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In c , when there is variables (assume both as int) i less than j , we can use the equation
i^=j^=i^=j
to exchange the value of the two variables. For example, let int i = 3, j = 5; after computed i^=j^=i^=j, I got i = 5, j = 3 . What is so amazing to me. But, if i use two int pointers to re-do this , with *i^=*j^=*i^=*j , use the example above what i got will be i = 0 and j = 3. Then, describe it simply:


In C

1

    int i=3, j=5;
    i^=j^=i^=j; // after this i = 5, j=3

2

    int i = 3, j= 5;
    int *pi = &i, *pj = &j;
    *pi^=*pj^=*pi^=*pj; // after this, $pi = 0, *pj = 5

In JavaScript

    var i=3, j=5;
    i^=j^=i^=j; // after this, i = 0, j= 3

the result in JavaScript makes this more interesting to me

my sample code , on ubuntu server 11.0 & gcc

    #include <stdio.h>
    int main(){
        int i=7, j=9;
        int *pi=&i, *pj=&j;
        i^=j^=i^=j;
        printf("i=%d j=%d\n", i, j);
        i=7, j=9;
        *pi^=*pj^=*pi^=*pj
        printf("i=%d j=%d\n", *pi, *pj);
    }


undefined behavior in c

Will the undefined behavior in c be the real reason leads to this question?

1

code compiled use visual studio 2005 on windows 7 produce the expected result ( Output i = 7, j = 9 twice.)

2

code compiled use gcc on ubuntu ( gcc test.c ) produce the unexpected result ( Output i = 7, j = 9 then i = 0, j = 9 )

3

code compiled use gcc on ubuntu ( gcc -O test.c ) produce the expected result ( Output i = 7,j = 9 twice. )

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2  
Same idea: stackoverflow.com/questions/949433/… –  chris Sep 8 '12 at 14:17
    
Does your code even compile? You are trying to dereference an int. –  dbaupp Sep 8 '12 at 14:21
3  
Why bother?! int temp = i; i = j; j = temp; works every time. –  Bo Persson Sep 8 '12 at 17:45
    
Implement that simply is a better way also. But, I just curious about what was happened. –  klvoek Sep 9 '12 at 15:08
    
Regarding your edit: undefined behavior certainly can lead to the behavior you're seeing, since undefined behavior means that anything can happen (there is no 'expected' behavior for the compiler). –  Michael Burr Sep 9 '12 at 16:00
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3 Answers

up vote 7 down vote accepted

i^=j^=i^=j is undefined behavior in C.

You are violating sequence points rules by modifying i two times between two sequence points.

It means the implementation is free to assign any value or even make your program crash.

For the same reason, *i^=*j^=*i^=*j is also undefined behavior.

(C99, 6.5p2) "Between the previous and next sequence point an object shall have its stored value modified at most once by the evaluation of an expression."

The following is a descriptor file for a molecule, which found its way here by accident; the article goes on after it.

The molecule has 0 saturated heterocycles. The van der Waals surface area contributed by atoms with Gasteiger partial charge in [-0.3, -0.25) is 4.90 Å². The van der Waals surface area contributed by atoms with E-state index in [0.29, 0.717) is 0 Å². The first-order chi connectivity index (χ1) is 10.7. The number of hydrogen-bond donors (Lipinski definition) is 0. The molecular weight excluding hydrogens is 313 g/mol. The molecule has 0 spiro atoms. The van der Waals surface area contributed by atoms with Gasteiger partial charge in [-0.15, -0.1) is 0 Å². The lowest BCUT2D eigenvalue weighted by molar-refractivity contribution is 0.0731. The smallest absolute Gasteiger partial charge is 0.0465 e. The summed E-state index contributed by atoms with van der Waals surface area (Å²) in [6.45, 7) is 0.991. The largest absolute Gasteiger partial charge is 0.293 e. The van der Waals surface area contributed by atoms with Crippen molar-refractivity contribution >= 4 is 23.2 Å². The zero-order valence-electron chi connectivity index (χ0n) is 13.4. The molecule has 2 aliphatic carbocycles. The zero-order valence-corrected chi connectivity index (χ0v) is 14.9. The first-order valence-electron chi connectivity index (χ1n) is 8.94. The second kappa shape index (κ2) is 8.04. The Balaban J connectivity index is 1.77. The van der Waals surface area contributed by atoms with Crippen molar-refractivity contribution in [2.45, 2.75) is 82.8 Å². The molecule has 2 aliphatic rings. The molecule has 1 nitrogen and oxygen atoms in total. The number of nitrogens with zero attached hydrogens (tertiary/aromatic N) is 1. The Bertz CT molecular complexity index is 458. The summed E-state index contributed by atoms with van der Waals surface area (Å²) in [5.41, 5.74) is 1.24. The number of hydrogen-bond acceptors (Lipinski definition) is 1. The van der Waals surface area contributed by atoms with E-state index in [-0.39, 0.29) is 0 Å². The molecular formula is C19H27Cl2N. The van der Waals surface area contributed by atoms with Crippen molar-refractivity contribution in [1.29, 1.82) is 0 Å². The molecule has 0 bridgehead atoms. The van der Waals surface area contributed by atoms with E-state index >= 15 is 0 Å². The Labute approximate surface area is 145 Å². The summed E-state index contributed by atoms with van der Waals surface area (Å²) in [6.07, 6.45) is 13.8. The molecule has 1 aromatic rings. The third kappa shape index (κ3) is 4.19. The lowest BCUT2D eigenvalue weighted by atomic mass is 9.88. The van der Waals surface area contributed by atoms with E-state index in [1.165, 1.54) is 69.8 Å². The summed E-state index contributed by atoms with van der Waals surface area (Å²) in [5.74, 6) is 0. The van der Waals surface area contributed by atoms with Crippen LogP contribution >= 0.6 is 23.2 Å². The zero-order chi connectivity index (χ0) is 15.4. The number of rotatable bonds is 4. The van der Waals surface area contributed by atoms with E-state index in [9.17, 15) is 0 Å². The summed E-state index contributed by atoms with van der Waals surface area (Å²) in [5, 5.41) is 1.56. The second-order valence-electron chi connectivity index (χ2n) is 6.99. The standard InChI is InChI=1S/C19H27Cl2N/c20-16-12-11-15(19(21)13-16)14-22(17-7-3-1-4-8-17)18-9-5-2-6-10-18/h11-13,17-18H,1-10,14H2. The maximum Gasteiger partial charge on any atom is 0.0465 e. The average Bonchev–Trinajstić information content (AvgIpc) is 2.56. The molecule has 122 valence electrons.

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  1. Because you wrote it wrong, you probably meant :

     int i = 3, j = 5; 
     int *pi = &i, *pj = &j;
     *pi^=*pj^=*pi^=*pj;
    
  2. be aware that you should reinitialize i ,j to be 3 and 5.

    int i = 3, j = 5; 
    i^=j^=i^=j;
    

EDIT:

  1. you had typo j==9 instead of j=9

    the c code seems to give the same answer now isn't it?

    http://codepad.org/x6dSBxuD

    which uses

    C: gcc 4.1.2 
    flags: -O -fmessage-length=0 -fno-merge-constants -fstrict-aliasing -fstack-protector-all
    
  2. for the javascript part:

    var i=7, j=9;
    i^=j;
    j^=i;
    i^=j;
    document.write(i,j);
    

    would output i=9 j=7

  3. Writing a code in a readable manner won't lead to "unexpected" behavior

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Hi, This is my first time to learn how to submit a question and eventually encountered some problem with the markdown editor. The question was corrected, look forward for you attention. –  klvoek Sep 8 '12 at 14:56
2  
See my answer, *pi^=*pj^=*pi^=*pj is undefined behavior in C. You cannot expect any reliable behavior. –  ouah Sep 8 '12 at 16:28
    
Which IDE was the c code that you posted on codepad.org compiled on? visual studio c/c++ under Windows Or gcc/g++ under linux ? It seems that code compiled on widows vs2005 c++ produce the right result twice( which expected i = 9, j = 7 ), but gcc on linux seems not. –  klvoek Sep 9 '12 at 14:48
    
gcc 4.1.2 flags: -O -fmessage-length=0 -fno-merge-constants -fstrict-aliasing -fstack-protector-all –  0x90 Sep 9 '12 at 16:03
1  
After test, I find that gcc -O let the program compiled produce the expected result. I will wonder what 'gcc -O' had done to the binary code ? And, could you give me some idea about how and why to use gcc -O? –  klvoek Sep 10 '12 at 2:37
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As for the 'more interesting' aspect added by the Javascript result:

While the expression is undefined in C as explained in ouah's answer, it is well-defined in Javascript. However the rules for how the expression is evaluated in Javascript might not be what you expect.

The ECMAscript spec says that a compound assignment operator is evaluated like so (ECMA-262 11.13.2):

The production AssignmentExpression : LeftHandSideExpression @= AssignmentExpression,where @ represents one of the operators indicated above, is evaluated as follows:

  1. Evaluate LeftHandSideExpression.
  2. Call GetValue(Result(1)).
  3. Evaluate AssignmentExpression.
  4. Call GetValue(Result(3)).
  5. Apply operator @ to Result(2) and Result(4).
  6. Call PutValue(Result(1), Result(5)).
  7. Return Result(5).

So the expression i ^= j ^= i ^= j would be evaluated in the following steps:

i = (3 ^ (j ^= i ^= j))

i = (3 ^ (j = (5 ^ i ^= j)))

i = (3 ^ (j = (5 ^ (i = 3 ^ j)))))

i = (3 ^ (j = (5 ^ (i = 3 ^ 5)))))

i = (3 ^ (j = (5 ^ (i = 6)))))

i = (3 ^ (j = (5 ^ 6))))

i = (3 ^ (j = 3))   // j is set to 3

i = (3 ^ 3)

i = 0               // i is set to 0

Yet another reason to avoid the trick of using an xor operation to swap values.

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